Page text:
Old enamel pans and pots are great because they retain heat well and are durable. They also tend to last longer than other types of pans. But over time, your beautiful enamel cookware may lose its shine and the color will begin to fade.
This is a common problem with all enamel cookware, but it’s especially noticeable in brightly colored enamel cookware. This naturally happens after some time as the enamel gets in contact with acidic foods like tomatoes, citrus fruits, vinegar, and wine.
The color of the enamel may also fade much faster when you use abrasive cleaners on your cookware. The discoloration of the enamel means that your cookware isn’t as protected anymore, and this makes it prone to deterioration.
When the enamel of your pan has faded, it’s important to know how to clean it gently so that you do not break down the enamel further.
We’ll show you how to remove stains and clean your discolored enamel cookware the right way.
You can use baking soda to get rid of stains on enamel cookware. It works by neutralizing acids and cleaning off any residue left behind from food.
Baking soda is the most gentle method as it doesn’t involve any abrasive cleaners or scrubbing.
- Mix 1/2 cup of baking soda with 2 cups of hot water. Fill up the pan or pot you want to clean with the cleaning mix and allow it to sit for at least 1 hour.
- Take the paste and apply it to the surface of your cookware. Allow it to sit for ten minutes, and then scrub the pan with a cloth until it is clean.
- Make sure that all stains are soaked in the baking soda. This will ensure that the dirt and grime are completely removed.
Although the paste does have a similar abrasive effect, it will not scratch your enamel. With really tough stains, you can also add some coarse salt.
This will however increase the abrasive effect and may scratch the enamel, so we would recommend leaving the stain to soak in the paste for a while instead.
You can use baking soda regularly to keep your enamel cookware looking new.
Salt And Lemon Juice
If you’re having trouble removing stubborn stains from your enamel cookware, try mixing lemon juice and salt.
Lemon juice contains citric acid which helps to dissolve away grease and oil. Salt acts as an abrasive cleaner and removes any remaining stains.
- Mix equal parts of lemon juice and salt in a bowl. Add enough water to make a thin paste. Apply the mixture directly onto the stained area of your cookware. Let it sit for 10-15 minutes before rinsing it off with warm water.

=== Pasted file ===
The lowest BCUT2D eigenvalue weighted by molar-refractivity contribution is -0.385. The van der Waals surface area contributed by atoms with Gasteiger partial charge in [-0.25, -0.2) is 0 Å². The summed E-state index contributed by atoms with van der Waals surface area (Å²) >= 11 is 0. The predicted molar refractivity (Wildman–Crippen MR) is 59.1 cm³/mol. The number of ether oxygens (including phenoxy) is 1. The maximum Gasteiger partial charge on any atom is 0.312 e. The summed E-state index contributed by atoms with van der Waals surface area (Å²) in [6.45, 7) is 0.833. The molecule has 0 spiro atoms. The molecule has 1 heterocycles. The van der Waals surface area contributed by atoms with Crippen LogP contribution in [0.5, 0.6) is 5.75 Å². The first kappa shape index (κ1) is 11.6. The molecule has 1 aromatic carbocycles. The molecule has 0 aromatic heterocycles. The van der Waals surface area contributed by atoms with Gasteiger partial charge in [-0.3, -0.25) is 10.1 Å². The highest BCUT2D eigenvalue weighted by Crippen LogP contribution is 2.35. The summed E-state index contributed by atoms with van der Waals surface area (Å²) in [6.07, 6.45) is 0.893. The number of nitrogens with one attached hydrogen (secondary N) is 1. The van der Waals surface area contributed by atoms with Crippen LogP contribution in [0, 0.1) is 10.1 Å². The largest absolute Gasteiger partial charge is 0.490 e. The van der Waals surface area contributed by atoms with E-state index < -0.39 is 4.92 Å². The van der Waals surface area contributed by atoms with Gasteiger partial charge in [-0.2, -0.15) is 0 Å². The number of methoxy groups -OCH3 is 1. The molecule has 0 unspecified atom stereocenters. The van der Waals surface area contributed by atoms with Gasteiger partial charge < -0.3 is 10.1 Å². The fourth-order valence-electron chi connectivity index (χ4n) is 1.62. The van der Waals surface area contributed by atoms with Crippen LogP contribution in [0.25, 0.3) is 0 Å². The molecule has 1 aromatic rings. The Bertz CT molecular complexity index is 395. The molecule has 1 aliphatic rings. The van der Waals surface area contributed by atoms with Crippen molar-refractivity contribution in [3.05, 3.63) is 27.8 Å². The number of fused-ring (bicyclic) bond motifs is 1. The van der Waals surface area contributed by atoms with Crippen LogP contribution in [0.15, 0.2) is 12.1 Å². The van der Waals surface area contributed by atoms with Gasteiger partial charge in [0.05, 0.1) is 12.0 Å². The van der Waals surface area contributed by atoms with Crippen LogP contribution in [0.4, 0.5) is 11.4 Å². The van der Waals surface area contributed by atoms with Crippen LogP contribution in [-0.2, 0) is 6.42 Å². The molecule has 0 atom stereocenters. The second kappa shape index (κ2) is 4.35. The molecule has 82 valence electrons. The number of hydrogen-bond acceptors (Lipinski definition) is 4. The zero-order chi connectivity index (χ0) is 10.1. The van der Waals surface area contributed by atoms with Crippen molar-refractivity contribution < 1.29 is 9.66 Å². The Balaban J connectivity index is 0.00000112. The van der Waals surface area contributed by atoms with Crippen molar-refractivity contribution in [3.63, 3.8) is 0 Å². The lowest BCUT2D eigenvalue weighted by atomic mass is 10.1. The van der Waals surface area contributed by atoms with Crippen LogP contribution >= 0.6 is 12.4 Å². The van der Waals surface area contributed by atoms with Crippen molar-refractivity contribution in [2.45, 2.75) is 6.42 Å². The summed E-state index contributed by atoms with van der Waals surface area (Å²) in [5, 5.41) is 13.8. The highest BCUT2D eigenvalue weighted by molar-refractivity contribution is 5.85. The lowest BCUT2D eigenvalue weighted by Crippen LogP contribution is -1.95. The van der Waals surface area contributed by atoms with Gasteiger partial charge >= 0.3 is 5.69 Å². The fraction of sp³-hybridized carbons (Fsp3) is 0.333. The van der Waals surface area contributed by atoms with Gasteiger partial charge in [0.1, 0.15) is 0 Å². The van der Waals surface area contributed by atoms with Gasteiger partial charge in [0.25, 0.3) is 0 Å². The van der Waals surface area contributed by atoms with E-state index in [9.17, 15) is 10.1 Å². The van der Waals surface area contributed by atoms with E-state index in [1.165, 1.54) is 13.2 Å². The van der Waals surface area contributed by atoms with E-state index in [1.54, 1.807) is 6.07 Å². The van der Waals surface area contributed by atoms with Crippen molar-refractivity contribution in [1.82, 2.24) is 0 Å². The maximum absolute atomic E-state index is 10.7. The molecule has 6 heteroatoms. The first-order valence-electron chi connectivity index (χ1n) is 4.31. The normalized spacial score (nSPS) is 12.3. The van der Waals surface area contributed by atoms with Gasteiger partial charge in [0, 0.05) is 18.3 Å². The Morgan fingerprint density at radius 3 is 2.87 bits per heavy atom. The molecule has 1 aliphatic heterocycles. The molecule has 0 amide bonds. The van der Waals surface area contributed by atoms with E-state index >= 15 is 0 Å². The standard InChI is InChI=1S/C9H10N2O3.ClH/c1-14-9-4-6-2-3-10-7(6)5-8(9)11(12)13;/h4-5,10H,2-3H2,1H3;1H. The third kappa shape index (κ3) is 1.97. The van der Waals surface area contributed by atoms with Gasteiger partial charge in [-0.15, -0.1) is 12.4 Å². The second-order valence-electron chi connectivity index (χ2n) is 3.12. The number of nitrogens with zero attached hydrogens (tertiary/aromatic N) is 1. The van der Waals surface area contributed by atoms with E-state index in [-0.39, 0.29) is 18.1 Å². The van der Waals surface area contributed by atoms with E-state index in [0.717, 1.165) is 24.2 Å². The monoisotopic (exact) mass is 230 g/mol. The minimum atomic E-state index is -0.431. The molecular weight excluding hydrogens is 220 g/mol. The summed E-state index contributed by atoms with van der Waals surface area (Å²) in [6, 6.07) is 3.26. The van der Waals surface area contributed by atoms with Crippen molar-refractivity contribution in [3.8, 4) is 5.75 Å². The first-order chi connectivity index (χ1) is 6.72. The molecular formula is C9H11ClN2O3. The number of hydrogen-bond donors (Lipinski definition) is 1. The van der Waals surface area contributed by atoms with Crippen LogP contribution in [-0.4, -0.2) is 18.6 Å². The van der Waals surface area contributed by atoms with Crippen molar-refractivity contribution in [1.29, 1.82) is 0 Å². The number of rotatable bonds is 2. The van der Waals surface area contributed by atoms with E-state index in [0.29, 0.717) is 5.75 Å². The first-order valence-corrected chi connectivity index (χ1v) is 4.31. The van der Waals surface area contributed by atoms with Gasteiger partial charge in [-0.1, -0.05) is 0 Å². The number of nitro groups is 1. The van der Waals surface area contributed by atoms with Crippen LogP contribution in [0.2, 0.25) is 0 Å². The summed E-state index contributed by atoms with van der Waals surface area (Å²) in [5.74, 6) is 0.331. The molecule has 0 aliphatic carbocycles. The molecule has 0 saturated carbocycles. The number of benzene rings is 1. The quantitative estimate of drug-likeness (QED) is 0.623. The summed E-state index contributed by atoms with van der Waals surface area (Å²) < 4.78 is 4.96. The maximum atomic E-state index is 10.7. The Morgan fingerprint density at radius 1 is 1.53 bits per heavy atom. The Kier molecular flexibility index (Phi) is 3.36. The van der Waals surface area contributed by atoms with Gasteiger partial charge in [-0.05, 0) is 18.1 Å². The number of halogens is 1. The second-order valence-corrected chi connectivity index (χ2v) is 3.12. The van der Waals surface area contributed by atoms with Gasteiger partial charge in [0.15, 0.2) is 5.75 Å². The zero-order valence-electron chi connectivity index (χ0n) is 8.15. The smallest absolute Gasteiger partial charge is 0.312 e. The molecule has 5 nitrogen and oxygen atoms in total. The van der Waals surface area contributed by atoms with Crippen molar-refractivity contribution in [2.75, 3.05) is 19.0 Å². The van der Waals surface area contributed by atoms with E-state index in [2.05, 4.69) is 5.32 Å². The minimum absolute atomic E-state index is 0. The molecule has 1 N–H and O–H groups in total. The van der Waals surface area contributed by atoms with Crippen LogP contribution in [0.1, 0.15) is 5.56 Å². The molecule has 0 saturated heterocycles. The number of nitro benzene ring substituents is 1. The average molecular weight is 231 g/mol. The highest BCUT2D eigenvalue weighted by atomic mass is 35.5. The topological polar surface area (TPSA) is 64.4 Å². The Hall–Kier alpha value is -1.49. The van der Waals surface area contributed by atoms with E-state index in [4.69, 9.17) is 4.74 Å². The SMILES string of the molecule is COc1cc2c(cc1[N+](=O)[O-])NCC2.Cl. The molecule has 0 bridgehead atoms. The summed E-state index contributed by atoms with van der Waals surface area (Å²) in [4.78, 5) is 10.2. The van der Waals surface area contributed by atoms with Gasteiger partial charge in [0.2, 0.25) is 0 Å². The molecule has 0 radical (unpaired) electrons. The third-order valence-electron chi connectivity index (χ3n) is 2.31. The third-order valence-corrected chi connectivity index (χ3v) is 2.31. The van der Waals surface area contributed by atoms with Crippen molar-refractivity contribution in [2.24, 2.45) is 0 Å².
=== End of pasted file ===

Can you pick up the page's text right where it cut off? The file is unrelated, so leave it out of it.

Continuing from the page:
Use this method if you don’t have access to baking soda. You should be careful though because too much salt can damage your enamel.
Another effective method to remove stains from your enamel pans is using laundry detergent. Detergents contain surfactants which help to loosen up oils and fats. They also work well at dissolving grease.
- Add one tablespoon of laundry detergent to two cups of hot water. Mix it well and fill up your pan or pot.
- Let it sit for 15 minutes before washing it off with warm water and a soft sponge. Then wipe the pot or pan dry with a dishtowel.
How To Prevent Discoloration And Stains On Your Enamel Cookware
Enamel cookware is durable but it’s still prone to discolorations and staining. Some of this simply cannot be avoided with natural use.
Depending on how often you use your enamel cookware, you will need to be careful how you clean your enamel, and also how you treat it during cooking.
Luckily, there are some simple ways to prevent discoloration and stains on your enamel cookware.
Do Not Store In Direct Sunlight
First of all, when storing your enamel pots and pans, do not put them in direct sunlight. The heat from the sun can cause your enamel to become brittle.
Although enamel is a hard cooking surface, it is prone to scratches and dings.
This is especially true if you place heavy items such as cast iron skillets or Dutch ovens on top of your enamel cookware without first placing something underneath.
If you must stack your enamel cookware vertically, always place a non-stick mat between each layer.
If you want to avoid scratches on your enamel cookware, always wash them by hand with mild dishwashing liquid.
Do not use harsh chemicals like bleach or scouring powder.
Avoid Extreme Temperature Differences
The outside bottom of enamel cookware is typically made of stainless steel or other metal that heats the pot.
You must heat your enamel pot slowly so that the temperature does not exceed 400 degrees Fahrenheit (200 Celsius).
Overheating your enamel cookware can cause cracks and chips in its outer coating.
When heating your enamel cookware over high temperatures, it’s best to use a ceramic stovetop burner instead of gas or electric burners.
Wash By Hand
To keep your enamel cookware looking new and shiny, you should only use soap and warm water to clean it regularly.
It’s best to clean your enamel cookware by hand. This avoids any extreme temperature changes that could make the enamel brittle.
There are many different methods on how to clean your old, beloved enamel pots and pan.
We hope you found this article useful, and that you will enjoy cooking with your discolored enamel cookware for many years to come.